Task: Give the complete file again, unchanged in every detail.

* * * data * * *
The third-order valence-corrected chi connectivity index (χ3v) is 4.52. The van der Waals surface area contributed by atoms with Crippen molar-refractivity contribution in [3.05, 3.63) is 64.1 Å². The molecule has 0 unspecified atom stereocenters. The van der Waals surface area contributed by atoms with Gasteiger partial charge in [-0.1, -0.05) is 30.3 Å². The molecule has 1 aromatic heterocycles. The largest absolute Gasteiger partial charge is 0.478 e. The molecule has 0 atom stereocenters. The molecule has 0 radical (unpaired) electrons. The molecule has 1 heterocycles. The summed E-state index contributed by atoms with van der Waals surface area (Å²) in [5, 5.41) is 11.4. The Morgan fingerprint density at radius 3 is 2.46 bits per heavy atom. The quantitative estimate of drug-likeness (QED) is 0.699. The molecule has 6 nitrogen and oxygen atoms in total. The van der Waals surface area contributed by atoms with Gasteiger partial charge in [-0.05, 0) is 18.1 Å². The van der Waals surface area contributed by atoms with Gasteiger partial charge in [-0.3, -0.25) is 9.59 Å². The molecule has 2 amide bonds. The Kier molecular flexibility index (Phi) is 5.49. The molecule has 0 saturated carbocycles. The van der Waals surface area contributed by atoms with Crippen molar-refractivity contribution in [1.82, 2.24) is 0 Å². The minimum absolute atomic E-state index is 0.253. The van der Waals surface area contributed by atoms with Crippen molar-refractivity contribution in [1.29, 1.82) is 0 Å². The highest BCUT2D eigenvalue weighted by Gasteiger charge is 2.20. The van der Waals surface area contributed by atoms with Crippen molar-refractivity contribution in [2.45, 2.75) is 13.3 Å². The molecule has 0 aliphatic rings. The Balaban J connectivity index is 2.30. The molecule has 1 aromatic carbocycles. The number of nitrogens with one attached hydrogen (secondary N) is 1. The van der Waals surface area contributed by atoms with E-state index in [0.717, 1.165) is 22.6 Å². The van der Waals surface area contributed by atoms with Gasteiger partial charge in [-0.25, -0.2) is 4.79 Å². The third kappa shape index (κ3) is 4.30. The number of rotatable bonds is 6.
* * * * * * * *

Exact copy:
The third-order valence-corrected chi connectivity index (χ3v) is 4.52. The van der Waals surface area contributed by atoms with Crippen molar-refractivity contribution in [3.05, 3.63) is 64.1 Å². The molecule has 0 unspecified atom stereocenters. The van der Waals surface area contributed by atoms with Gasteiger partial charge in [-0.1, -0.05) is 30.3 Å². The molecule has 1 aromatic heterocycles. The largest absolute Gasteiger partial charge is 0.478 e. The molecule has 0 atom stereocenters. The molecule has 0 radical (unpaired) electrons. The molecule has 1 heterocycles. The summed E-state index contributed by atoms with van der Waals surface area (Å²) in [5, 5.41) is 11.4. The Morgan fingerprint density at radius 3 is 2.46 bits per heavy atom. The quantitative estimate of drug-likeness (QED) is 0.699. The molecule has 6 nitrogen and oxygen atoms in total. The van der Waals surface area contributed by atoms with Gasteiger partial charge in [-0.05, 0) is 18.1 Å². The van der Waals surface area contributed by atoms with Gasteiger partial charge in [-0.3, -0.25) is 9.59 Å². The molecule has 2 amide bonds. The Kier molecular flexibility index (Phi) is 5.49. The molecule has 0 saturated carbocycles. The van der Waals surface area contributed by atoms with Crippen molar-refractivity contribution in [1.82, 2.24) is 0 Å². The minimum absolute atomic E-state index is 0.253. The van der Waals surface area contributed by atoms with Crippen molar-refractivity contribution in [1.29, 1.82) is 0 Å². The highest BCUT2D eigenvalue weighted by Gasteiger charge is 2.20. The van der Waals surface area contributed by atoms with Crippen molar-refractivity contribution in [2.45, 2.75) is 13.3 Å². The molecule has 0 aliphatic rings. The Balaban J connectivity index is 2.30. The molecule has 1 aromatic carbocycles. The number of nitrogens with one attached hydrogen (secondary N) is 1. The van der Waals surface area contributed by atoms with E-state index in [0.717, 1.165) is 22.6 Å². The van der Waals surface area contributed by atoms with Gasteiger partial charge in [-0.25, -0.2) is 4.79 Å². The third kappa shape index (κ3) is 4.30. The number of rotatable bonds is 6.